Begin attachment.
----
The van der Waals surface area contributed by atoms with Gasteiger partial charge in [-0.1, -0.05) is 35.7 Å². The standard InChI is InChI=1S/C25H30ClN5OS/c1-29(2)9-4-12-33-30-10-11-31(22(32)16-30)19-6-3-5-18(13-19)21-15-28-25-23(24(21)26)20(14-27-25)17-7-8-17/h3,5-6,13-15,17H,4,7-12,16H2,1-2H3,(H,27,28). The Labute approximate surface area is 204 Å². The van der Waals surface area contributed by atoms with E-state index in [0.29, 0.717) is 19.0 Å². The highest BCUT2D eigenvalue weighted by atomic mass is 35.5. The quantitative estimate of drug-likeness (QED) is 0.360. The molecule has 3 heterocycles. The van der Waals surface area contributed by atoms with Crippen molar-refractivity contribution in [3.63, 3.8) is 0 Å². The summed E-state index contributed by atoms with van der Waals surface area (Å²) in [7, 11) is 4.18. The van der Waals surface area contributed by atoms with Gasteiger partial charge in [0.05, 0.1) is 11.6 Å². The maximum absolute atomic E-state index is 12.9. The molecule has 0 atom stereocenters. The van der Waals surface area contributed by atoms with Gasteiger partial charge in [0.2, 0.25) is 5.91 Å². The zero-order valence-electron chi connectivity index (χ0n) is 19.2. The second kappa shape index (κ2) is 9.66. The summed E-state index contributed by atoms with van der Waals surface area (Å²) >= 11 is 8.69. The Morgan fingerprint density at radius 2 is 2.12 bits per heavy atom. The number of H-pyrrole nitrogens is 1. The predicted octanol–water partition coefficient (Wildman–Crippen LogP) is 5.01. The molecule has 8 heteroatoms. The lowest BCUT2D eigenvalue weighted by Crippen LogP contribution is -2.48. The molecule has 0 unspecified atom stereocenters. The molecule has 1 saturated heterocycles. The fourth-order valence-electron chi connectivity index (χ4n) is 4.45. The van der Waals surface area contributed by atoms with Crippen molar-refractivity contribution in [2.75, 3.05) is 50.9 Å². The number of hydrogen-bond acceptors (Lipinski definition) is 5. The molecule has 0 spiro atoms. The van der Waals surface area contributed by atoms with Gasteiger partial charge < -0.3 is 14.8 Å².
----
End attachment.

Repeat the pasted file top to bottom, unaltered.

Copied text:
The van der Waals surface area contributed by atoms with Gasteiger partial charge in [-0.1, -0.05) is 35.7 Å². The standard InChI is InChI=1S/C25H30ClN5OS/c1-29(2)9-4-12-33-30-10-11-31(22(32)16-30)19-6-3-5-18(13-19)21-15-28-25-23(24(21)26)20(14-27-25)17-7-8-17/h3,5-6,13-15,17H,4,7-12,16H2,1-2H3,(H,27,28). The Labute approximate surface area is 204 Å². The van der Waals surface area contributed by atoms with E-state index in [0.29, 0.717) is 19.0 Å². The highest BCUT2D eigenvalue weighted by atomic mass is 35.5. The quantitative estimate of drug-likeness (QED) is 0.360. The molecule has 3 heterocycles. The van der Waals surface area contributed by atoms with Crippen molar-refractivity contribution in [3.63, 3.8) is 0 Å². The summed E-state index contributed by atoms with van der Waals surface area (Å²) in [7, 11) is 4.18. The van der Waals surface area contributed by atoms with Gasteiger partial charge in [0.05, 0.1) is 11.6 Å². The maximum absolute atomic E-state index is 12.9. The molecule has 0 atom stereocenters. The van der Waals surface area contributed by atoms with Gasteiger partial charge in [0.2, 0.25) is 5.91 Å². The zero-order valence-electron chi connectivity index (χ0n) is 19.2. The second kappa shape index (κ2) is 9.66. The summed E-state index contributed by atoms with van der Waals surface area (Å²) >= 11 is 8.69. The Morgan fingerprint density at radius 2 is 2.12 bits per heavy atom. The number of H-pyrrole nitrogens is 1. The predicted octanol–water partition coefficient (Wildman–Crippen LogP) is 5.01. The molecule has 8 heteroatoms. The lowest BCUT2D eigenvalue weighted by Crippen LogP contribution is -2.48. The molecule has 0 unspecified atom stereocenters. The molecule has 1 saturated heterocycles. The fourth-order valence-electron chi connectivity index (χ4n) is 4.45. The van der Waals surface area contributed by atoms with Crippen molar-refractivity contribution in [2.75, 3.05) is 50.9 Å². The number of hydrogen-bond acceptors (Lipinski definition) is 5. The molecule has 0 spiro atoms. The van der Waals surface area contributed by atoms with Gasteiger partial charge < -0.3 is 14.8 Å².